Let’s Face It: A-Rod Looks Good
I’ve always had trouble sympathizing with cheaters. If someone broke the rules, it only seemed right that instant karma would catch up with them and they’d have to pay the price.
Alex Rodriguez has paid his price and is having an impressive first week back.
The guy who lost his few remaining fans in 2013 after being caught in violation of baseball’s performance enhancing drugs policy (and then went way too far to cover his tracks and avoid suspension), is back after his year-long banishment and is quietly shocking the baseball world. The former three-time MVP is currently leading the Yankees in hitting with a .300 average and is number one in RBIs with six, while sporting a .417 on-base percentage and .550 slugging percentage through the team’s first six games.
Not too bad for an old guy who hadn’t played in the majors in more than a year.
In fact, the soon-to-be 40-year-old is the lone bright spot in an otherwise struggling Yankees lineup.
Sure, he’s not playing the field regularly anymore (a wise move by the Yanks), but given how much Beltran (.167 average), Teixeira (.222), Headley (.222), Drew (.150), and Gregorius (.158) have struggled at the plate, he’s been a star. Even his off-the-field behavior has been controversy-free—so far.
Admittedly, six games is barely a slice of the 162-game season, but after a good showing in spring training, his performance so far can’t be ignored either.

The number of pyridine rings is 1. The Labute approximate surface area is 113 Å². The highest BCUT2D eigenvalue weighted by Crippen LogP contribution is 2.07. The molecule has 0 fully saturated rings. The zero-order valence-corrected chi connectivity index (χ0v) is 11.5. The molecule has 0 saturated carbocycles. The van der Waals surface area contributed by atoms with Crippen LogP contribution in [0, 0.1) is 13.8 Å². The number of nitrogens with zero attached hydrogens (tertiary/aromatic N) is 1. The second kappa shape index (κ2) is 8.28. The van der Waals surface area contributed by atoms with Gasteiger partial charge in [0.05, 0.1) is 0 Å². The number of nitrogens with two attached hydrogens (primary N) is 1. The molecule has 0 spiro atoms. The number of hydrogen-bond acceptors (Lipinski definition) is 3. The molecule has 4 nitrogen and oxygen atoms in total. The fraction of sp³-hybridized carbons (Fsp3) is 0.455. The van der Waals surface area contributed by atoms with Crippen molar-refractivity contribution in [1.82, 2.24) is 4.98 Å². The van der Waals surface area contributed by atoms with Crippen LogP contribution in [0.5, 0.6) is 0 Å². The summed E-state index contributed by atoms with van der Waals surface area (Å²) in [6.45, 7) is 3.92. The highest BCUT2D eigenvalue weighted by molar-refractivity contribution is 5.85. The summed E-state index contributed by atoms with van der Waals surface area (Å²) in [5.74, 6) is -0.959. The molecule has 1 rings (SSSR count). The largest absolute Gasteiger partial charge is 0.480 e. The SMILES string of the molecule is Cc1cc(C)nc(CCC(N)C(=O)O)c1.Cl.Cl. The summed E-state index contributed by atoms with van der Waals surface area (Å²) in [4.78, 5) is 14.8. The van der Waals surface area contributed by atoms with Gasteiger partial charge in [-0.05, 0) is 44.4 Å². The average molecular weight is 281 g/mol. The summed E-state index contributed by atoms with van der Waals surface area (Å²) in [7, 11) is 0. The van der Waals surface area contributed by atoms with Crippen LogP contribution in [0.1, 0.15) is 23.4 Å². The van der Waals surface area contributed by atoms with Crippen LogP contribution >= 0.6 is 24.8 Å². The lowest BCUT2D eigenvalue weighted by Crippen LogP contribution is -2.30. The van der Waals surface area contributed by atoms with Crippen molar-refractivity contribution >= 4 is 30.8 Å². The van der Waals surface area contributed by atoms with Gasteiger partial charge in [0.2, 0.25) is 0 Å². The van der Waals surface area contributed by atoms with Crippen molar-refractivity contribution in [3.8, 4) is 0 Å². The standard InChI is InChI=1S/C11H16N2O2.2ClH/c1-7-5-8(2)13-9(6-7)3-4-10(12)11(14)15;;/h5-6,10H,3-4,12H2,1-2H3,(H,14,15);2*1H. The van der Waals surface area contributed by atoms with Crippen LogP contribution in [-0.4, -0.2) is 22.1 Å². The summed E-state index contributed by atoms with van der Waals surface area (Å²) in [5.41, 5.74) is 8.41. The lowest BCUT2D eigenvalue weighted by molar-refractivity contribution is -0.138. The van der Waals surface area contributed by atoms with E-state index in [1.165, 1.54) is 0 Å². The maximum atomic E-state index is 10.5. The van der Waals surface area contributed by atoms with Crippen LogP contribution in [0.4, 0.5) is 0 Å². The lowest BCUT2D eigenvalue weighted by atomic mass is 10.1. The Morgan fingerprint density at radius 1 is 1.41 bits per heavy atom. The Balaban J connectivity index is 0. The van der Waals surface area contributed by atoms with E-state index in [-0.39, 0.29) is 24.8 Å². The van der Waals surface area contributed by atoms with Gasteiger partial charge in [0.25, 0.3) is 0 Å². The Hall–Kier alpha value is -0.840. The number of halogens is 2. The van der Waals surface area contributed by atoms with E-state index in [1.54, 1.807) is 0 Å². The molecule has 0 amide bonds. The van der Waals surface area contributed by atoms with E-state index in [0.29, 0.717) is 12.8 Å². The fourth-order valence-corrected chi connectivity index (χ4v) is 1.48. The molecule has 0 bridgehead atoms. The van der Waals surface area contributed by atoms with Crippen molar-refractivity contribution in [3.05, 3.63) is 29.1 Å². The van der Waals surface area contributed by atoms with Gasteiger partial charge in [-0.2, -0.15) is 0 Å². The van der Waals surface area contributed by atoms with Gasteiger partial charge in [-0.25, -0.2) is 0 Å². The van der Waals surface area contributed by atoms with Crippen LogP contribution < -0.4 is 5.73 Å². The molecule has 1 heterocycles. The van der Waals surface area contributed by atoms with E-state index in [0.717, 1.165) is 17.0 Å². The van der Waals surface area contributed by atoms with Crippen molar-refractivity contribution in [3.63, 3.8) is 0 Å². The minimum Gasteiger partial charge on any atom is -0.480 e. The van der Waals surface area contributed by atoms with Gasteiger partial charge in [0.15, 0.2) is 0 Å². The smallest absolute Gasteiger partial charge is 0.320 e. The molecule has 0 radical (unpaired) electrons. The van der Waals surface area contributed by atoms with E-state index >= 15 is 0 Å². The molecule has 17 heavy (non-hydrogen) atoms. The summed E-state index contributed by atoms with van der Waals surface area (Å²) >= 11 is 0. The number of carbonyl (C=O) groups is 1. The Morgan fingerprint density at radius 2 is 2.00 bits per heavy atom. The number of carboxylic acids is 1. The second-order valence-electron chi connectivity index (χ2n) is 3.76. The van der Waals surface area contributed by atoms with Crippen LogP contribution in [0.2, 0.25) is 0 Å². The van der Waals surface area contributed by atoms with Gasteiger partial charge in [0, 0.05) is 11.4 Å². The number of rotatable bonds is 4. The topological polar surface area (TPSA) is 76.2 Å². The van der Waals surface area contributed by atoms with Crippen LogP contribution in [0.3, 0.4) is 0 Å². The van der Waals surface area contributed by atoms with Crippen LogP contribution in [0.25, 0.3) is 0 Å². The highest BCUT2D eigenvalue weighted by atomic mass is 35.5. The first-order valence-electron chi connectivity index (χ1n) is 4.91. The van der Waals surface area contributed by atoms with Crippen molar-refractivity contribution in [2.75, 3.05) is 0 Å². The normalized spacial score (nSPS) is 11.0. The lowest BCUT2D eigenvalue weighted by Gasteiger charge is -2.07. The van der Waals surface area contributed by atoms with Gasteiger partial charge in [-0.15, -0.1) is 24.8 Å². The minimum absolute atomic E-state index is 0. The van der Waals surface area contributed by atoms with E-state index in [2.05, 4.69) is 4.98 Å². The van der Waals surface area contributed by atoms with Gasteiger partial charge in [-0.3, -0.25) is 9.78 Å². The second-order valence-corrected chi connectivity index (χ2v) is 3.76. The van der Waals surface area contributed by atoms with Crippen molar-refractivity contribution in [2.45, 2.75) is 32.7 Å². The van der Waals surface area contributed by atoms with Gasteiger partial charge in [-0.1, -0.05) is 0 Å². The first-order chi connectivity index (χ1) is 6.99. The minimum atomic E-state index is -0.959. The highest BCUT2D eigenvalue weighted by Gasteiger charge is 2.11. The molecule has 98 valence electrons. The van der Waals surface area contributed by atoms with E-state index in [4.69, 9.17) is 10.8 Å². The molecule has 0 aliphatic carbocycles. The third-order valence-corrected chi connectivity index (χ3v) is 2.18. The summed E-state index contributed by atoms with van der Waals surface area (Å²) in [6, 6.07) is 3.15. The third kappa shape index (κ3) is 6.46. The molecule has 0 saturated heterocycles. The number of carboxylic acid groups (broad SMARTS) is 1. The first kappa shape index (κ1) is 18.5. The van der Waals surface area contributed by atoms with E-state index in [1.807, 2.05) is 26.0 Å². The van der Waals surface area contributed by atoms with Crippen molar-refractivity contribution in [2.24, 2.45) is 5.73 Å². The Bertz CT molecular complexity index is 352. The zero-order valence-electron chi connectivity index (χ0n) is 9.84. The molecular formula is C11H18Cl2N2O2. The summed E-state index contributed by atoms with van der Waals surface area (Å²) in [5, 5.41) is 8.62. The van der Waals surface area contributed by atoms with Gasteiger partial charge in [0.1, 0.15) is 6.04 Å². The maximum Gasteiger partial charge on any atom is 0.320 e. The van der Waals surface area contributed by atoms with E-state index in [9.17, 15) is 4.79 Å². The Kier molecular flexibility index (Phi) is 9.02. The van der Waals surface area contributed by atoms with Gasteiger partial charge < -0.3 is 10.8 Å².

Did I see this coming? No, few did though.
After A-Rod passed on winter ball, I figured he would show up in February ill-prepared for major league pitching, which he hadn’t faced in a year and a half, and the Yankees would then be forced to release him and eat the remaining $60 million on his deal in a move that would be impossible to spin as a positive for the most revered franchise in American sports.
Instead, the year off from baseball may have given him time to fully heal from recent hip and knee surgeries that had prematurely ended his last couple of seasons. In fact, he hasn’t played a full year since 2007—his final MVP season that ended with him famously opting out of his original ridiculous deal, during the World Series, only to come back to New York with an even more insane contract.
Meanwhile he came back, mentally, in unfamiliar territory—as an underdog—and he’s thriving on it.
When A-Rod first arrived in New York 11 years ago to much fanfare, he was the puzzle piece that was going to distance the Yankees from the up-and-coming Red Sox. And since then the expectations were annually high—until this season as Joe Girardi has batted him in the unfamiliar sixth and seventh spots, where he’s been effective.
So while few are rooting for him, A-Rod has paid his dues, and his production can’t be ignored—no matter what you think of him and his past antics.